Friday, January 18, 2013

From the Empirical Archives: Considering "The Seven Biggest Economic Lies"

Considering "The Seven Biggest Economic Lies"
Olav Bryant Smith

ILLUSTRATION: Steve Ferchaud

Originally Published in the May 2012 Issue of Empirical

One of the leading progressive voices in contemporary economics is Robert Reich, the former Secretary of Labor from the Clinton Administration and Chancellor’s Professor of Public Policy at the University of California, Berkeley. Recently, he launched a YouTube video that went viral. The reason for its popularity is clear. In seven simple steps, or in just two and a half minutes as Dr. Reich proudly announces at its commencement, this video entitled “The Seven Biggest Economic Lies” directly confronts the dubious claims we are most likely to hear from what he calls the “regressive forces” at work in our country. What faster way could there be to gain some enlightenment in economics? Ah, the blessings of YouTube.

“Big lies,” Professor Reich begins, “begin to be believed unless they are rebutted with the truth.” So, one dubious claim at a time, he counters with the facts. Please check out his video sometime. But in the meantime, this summary can get you started, and may be useful in remembering his points.

“Tax cuts for the rich trickle down to everyone else.”

The facts:
  • Taxes were cut under both the Reagan and first Bush administrations.
  • Median hourly wages stagnated and dropped.
Reich calls this trickle-down claim “boloney” and “a cruel joke.” It should be remembered, too, that the senior George W. Bush, when campaigning against Ronald Reagan, called this approach “voodoo economics.”

“Higher taxes on the rich would hurt the economy and slow down job growth.”

The facts:
  • The top tax rate was over 70% between World War II and 1981.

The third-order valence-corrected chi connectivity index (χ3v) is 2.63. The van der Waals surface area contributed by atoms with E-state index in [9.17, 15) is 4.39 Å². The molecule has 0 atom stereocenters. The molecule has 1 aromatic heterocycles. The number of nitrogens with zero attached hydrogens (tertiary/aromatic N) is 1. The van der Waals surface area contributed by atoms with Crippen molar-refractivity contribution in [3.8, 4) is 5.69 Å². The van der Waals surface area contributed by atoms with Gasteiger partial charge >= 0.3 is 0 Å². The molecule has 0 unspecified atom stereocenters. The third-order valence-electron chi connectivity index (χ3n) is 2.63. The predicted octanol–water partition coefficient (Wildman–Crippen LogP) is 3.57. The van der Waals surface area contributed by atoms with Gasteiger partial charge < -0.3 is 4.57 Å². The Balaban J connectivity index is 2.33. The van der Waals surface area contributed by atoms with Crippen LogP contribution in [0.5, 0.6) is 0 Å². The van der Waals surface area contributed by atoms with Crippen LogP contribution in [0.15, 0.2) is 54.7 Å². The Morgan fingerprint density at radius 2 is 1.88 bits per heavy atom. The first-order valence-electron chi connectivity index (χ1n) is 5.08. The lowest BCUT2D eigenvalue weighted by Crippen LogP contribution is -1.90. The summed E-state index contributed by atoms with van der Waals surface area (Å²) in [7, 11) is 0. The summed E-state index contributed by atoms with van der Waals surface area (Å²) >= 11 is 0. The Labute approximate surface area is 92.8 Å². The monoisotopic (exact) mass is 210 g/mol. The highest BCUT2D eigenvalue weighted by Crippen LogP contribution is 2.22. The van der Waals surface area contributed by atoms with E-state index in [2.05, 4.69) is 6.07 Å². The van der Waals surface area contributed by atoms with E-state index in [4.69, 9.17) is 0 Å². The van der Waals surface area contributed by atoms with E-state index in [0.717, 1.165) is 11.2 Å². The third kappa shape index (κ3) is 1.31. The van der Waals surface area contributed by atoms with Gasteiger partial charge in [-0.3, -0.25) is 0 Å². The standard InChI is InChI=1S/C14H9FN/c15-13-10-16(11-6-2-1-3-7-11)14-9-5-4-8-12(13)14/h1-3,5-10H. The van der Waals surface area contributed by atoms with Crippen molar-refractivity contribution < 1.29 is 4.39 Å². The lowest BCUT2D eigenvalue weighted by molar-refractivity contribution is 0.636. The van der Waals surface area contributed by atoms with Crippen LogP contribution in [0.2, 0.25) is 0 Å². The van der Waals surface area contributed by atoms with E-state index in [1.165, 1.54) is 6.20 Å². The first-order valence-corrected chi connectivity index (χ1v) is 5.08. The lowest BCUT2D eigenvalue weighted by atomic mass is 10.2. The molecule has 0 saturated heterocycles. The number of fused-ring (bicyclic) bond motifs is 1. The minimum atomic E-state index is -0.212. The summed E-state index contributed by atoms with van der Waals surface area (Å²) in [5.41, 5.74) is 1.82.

• Taxes have decreased considerably since 1981.
  • The economy grew faster prior to 1981 than it has since.
  • Most jobs are created by small businesses.
  • Fewer than 2% of small business owners are in the top tax bracket.
On his blog, considering the same topic, Reich lays out in more detail that “From the end of World War II until 1981, the richest Americans faced a top marginal tax rate of 70 percent or above. Under Dwight Eisenhower, it was 91 percent. Even after all deductions and credits, the top taxes on the very rich were far higher than they’ve been since. Yet the economy grew faster during those years than it has since.” Also, so many of our neighbors who are small business owners need help. They do not need higher taxes right now. The conversation about higher taxes does not include them.

“Shrinking government generates more jobs.”

The facts :
  • Smaller government actually translates into fewer teachers, firefighters, social workers, police officers, and other deliverers of social services.
  • Indirectly, smaller government then results in fewer contracts to private companies that help to build our infrastructure.

On his blog, Reich further explains that “According to Moody’s economist Mark Zandi, a campaign advisor to John McCain, the $61 billion in spending cuts proposed by the House GOP will cost the economy 700,000 jobs.”